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Thai Government Pushes STEM Educational Programmes to Help Meet Thailand 4.0 Vision

Thai Government STEM Educational Programmes for Thailand 40

Thailand’s government has merged four separate government departments into a new Ministry of Higher Education, Science, Research and Innovations, which aims to work closely with the private sector in Thailand and overseas to increase research and human resource development.

With aspirations to become a fully developed nation by 2035, Thailand has realised it must make huge strides in innovation to become a hub for artificial intelligence, robotics, biosciences, aerospace and other new pillars of what is frequently termed the world’s fourth industrial revolution.

Government to boost R&D activities, co-operative education programmes and high-skilled workforce recruitment

The Thai government has launched the economic vision known as Thailand 4.0 and a series of strategies to support the Eastern Economic Corridor or EEC, a digital hub of Southeast Asia covering three provinces outside Bangkok. To achieve the vision, Thailand will need to fill 475,000 new jobs by 2023 in the EEC alone. This will require a bachelor’s degree or higher and the rest increasingly sophisticated vocational skills.

The Thai Board of Investment (BOI) has struck an agreement with Thailand’s Research Universities’ Network,  eight of the country’s leading research schools, to improve R&D information sharing. The agreement is aimed at stimulating collaboration in private sector demand-driven R&D activities, co-operative education programmes and high-skilled workforce recruitment.

“This agreement reinforces the BOI’s facilitation role in fostering cooperation between business and academics to increase research and development in Thailand and to strengthen our manufacturers’ competitiveness in key technologies.” said Ms Duangjai Asawachintachit, Secretary General of the BOI.

Local and foreign educational institutions collaborate on STEM courses

Collaboration between local and foreign educational institutions and the private sector is also another essential driver to support Human Resource Development.

King Mongkut’s Institute of Technology Ladkrabang, (KMITL), based on Bangkok’s eastern outskirts near Suvarnabhumi International Airport, teamed up with Pittsburg’s Carnegie Mellon University. And, in 2019, CMKL University, a joint venture between KMITL and CMU, launched its first masters and doctoral programmes in computer and electrical engineering.

Bangkok’s Thammasat University and Amata University in the EEC have both partnered with National Taiwan University while Vidyasirimedhi Institute of Science and Technology, which is funded by Thailand’s biggest company, Fortune 500-ranked PTT, is in collaboration with leading Japanese, Korean and European educational institutions with the aim of becoming a world-class university and centre of cutting-edge innovation.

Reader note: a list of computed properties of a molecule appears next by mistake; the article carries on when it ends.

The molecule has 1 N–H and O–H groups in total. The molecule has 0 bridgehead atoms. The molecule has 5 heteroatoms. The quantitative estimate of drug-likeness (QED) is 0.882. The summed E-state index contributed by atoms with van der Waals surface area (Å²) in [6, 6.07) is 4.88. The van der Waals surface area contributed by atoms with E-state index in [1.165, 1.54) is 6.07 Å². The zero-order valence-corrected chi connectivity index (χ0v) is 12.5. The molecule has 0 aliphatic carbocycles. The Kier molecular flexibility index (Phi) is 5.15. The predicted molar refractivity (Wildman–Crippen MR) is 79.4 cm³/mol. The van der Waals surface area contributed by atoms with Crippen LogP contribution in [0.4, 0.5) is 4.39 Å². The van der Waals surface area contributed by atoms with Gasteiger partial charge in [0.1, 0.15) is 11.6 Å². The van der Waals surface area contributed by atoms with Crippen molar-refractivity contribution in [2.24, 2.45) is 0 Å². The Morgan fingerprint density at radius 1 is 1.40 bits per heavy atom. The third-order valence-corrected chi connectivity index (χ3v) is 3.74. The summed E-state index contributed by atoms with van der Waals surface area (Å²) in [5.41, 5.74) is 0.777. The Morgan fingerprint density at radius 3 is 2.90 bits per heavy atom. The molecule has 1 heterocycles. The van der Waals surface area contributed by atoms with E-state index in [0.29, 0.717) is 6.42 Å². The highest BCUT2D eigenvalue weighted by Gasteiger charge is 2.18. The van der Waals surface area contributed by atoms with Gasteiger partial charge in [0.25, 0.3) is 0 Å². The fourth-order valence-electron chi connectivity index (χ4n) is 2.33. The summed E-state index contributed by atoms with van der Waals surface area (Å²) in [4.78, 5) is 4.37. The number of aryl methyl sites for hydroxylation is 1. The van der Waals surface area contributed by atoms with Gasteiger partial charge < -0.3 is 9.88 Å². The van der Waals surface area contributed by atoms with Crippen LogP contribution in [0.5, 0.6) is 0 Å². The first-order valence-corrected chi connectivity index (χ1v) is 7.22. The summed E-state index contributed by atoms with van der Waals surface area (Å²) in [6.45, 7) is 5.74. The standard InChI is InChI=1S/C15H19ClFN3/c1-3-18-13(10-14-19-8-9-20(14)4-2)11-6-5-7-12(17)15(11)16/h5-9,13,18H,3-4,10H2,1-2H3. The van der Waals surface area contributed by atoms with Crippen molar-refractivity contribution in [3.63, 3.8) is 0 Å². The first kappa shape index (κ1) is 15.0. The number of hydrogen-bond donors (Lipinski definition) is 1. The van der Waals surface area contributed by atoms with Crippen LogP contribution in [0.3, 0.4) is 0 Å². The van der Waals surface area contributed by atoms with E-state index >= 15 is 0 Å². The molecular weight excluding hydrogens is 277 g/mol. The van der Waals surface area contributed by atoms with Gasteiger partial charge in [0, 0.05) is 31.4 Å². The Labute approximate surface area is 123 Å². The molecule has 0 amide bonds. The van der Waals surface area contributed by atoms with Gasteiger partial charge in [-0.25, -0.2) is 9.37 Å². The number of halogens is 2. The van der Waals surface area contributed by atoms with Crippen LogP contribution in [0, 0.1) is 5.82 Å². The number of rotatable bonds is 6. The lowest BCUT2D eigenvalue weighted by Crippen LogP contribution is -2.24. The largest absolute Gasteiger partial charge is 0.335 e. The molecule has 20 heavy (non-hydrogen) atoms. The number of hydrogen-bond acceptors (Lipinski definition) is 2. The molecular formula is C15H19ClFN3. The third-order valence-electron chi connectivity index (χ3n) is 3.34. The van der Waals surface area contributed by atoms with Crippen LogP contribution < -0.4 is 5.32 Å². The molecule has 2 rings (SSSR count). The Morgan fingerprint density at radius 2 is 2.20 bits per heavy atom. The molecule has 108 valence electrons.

Bangkok’s Burapha University has combined with Japan’s Mitsubishi Electric Factory Automation to develop and accelerate education standards in automation technology using AI and industrial robots to operate intelligent factory systems.

Thailand’s education reforms stress the importance and status of vocational studies. One of the best examples is a collaboration by KMITL with Japan’s National Institute of Technology to open a tertiary engineering school offering world-class vocational training provided by the Japanese KOSEN technical college system.

KOSEN-KMITL, as it is known, teaches a five-year course from age 15 that produces engineers qualified in mechatronics, a combination of electrical and mechanical engineering that is required in both robotics and AI.

Thailand’s educators and businesses are also tapping European vocational expertise. UK-based educational company Pearson is working with the EEC to develop career-focused programs that offer BTEC diplomas awarded by Britain’s Business and Technology Education Council.

Board of Investment to incentivise companies and foreign investors in human resource development in STEM

Thailand’s Board of Investment is offering additional tax incentives to companies engaged in Human Resource Development. Companies investing in the establishment of education and vocational training institutes specializing in science, technology, engineering and mathematics will be granted five years of corporate income tax exemption.

The BOI also offers so-called SMART visas that enable foreign investors and their families, as well as key talent in business, science and education, to enjoy privileges that include residing in the country for up to four years without needing to obtain a work permit.

With such a strong commitment to human resource development, Thailand’s target of boosting innovation-focused foreign investment and achieving developed nation status by 2035 is looking increasingly attainable.

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